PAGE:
Creating a Culture of Learning: An Interview with Yvonne Belanger, Director of Evaluation & Learning, Barr Foundation
Yvonne Belanger is the director of learning & evaluation at the Barr Foundation and leads Barr's efforts to gauge its impact and support ongoing learning among staff, grantees, and the fields in which they work.
Recently, Janet Camarena, director of transparency initiatives for Foundation Center, interviewed Belanger about how creating a culture of learning and openness can improve philanthropy. This post is part of the Glasspockets’ #OpenForGood series in partnership with the Fund for Shared Insight. The series explores new tools, promising practices, and inspiring examples showing how some foundations are opening up the knowledge that they are learning for the benefit of the larger philanthropic sector. Contribute your comments on each post and share the series using #OpenForGood.
GlassPockets: More and more foundations seem to be hiring staff with titles having to do with evaluation and learning. You’ve been in this role at the Barr Foundation for just about a year, having come over from a similar role at the Bill & Melinda Gates Foundation. Why do you think roles like this are on the rise in philanthropy, and what are your aspirations for how greater capacity for evaluation and learning can benefit the field?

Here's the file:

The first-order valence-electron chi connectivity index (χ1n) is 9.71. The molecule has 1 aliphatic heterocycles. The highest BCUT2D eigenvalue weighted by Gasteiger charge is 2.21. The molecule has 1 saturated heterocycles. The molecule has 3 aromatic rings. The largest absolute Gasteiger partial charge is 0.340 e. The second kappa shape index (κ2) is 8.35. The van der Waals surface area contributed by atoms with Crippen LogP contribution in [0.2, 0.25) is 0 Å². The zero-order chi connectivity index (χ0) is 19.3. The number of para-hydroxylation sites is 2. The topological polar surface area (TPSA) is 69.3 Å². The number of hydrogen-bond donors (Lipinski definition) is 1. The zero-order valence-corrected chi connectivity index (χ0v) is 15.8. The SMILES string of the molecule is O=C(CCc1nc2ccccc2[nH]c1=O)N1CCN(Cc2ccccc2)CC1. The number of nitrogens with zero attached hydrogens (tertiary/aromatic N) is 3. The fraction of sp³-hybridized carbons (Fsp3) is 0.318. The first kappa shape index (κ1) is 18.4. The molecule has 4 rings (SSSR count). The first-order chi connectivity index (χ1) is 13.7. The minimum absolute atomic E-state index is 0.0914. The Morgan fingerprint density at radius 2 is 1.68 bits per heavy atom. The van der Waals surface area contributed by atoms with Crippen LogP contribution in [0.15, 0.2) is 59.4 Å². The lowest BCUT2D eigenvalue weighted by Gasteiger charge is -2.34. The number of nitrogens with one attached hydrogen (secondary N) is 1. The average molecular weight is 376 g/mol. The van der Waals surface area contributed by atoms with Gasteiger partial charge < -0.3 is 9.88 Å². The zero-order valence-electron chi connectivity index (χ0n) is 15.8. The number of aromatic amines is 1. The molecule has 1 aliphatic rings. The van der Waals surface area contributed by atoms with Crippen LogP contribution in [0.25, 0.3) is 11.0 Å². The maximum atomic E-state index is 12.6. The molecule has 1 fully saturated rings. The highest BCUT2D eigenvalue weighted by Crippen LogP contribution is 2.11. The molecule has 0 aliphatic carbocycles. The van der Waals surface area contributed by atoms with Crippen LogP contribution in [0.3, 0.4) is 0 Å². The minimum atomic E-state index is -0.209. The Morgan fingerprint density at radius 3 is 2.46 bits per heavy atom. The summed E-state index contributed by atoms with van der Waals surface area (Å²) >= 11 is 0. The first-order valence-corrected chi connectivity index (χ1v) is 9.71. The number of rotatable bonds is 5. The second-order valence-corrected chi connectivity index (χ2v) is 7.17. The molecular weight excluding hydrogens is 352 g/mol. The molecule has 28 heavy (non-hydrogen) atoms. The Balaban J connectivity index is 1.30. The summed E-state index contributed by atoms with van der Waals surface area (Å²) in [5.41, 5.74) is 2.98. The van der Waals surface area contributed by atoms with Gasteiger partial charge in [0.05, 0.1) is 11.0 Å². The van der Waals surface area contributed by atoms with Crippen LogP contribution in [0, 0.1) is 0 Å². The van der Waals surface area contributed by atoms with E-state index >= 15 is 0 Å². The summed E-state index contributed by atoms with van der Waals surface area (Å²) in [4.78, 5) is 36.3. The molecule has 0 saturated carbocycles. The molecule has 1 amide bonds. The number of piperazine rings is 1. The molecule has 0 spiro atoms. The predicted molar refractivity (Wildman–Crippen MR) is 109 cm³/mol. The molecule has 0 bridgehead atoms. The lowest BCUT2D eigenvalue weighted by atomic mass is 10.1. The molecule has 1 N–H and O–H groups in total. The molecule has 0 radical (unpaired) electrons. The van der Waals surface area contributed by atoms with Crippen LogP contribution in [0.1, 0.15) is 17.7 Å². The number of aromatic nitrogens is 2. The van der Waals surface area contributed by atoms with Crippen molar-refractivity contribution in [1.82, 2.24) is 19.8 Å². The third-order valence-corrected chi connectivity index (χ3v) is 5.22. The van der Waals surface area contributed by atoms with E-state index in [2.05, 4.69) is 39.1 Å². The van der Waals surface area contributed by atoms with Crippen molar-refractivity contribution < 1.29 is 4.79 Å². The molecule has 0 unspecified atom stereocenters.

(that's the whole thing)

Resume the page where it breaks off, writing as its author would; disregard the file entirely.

Yvonne Belanger: I think the spread of these roles in strategic philanthropy comes from increasing recognition that building a stronger learning function is a strategic investment, and it requires dedicated expertise and leadership. My hope is that strong evaluation and learning capacity at Barr (and across the philanthropic sector generally) will enable better decisions and accelerate the pace of social change to make the world more equitable and just.
GP: What have been your priorities in this first year and what is your approach to learning? More specifically, what is Barr’s learning process like, what sources do you learn from, how do you use the learnings to inform your work?
YB: At Barr, we are committed to learning from our efforts and continuously improving. Our programmatic work benefits from many sources of knowledge to inform strategy including landscape scans, academic research, ongoing conversations with grantees and formal site visits, and program evaluations to name a few. During this first year, I have been working with Barr’s program teams to assess their needs, to sketch out a trajectory for the next few years, and to launch evaluation projects across our strategies to enhance our strategic learning. Learning is not limited to evaluating the work of our programs, but also includes getting feedback from our partners. Recently, we were fortunate to hear from grantees via our Grantee Perception Report survey, including specific feedback on our learning and evaluation practices. As we reflected on their responses in relation to Barr’s values and examples of strong practice among our peers, we saw several ways we could improve.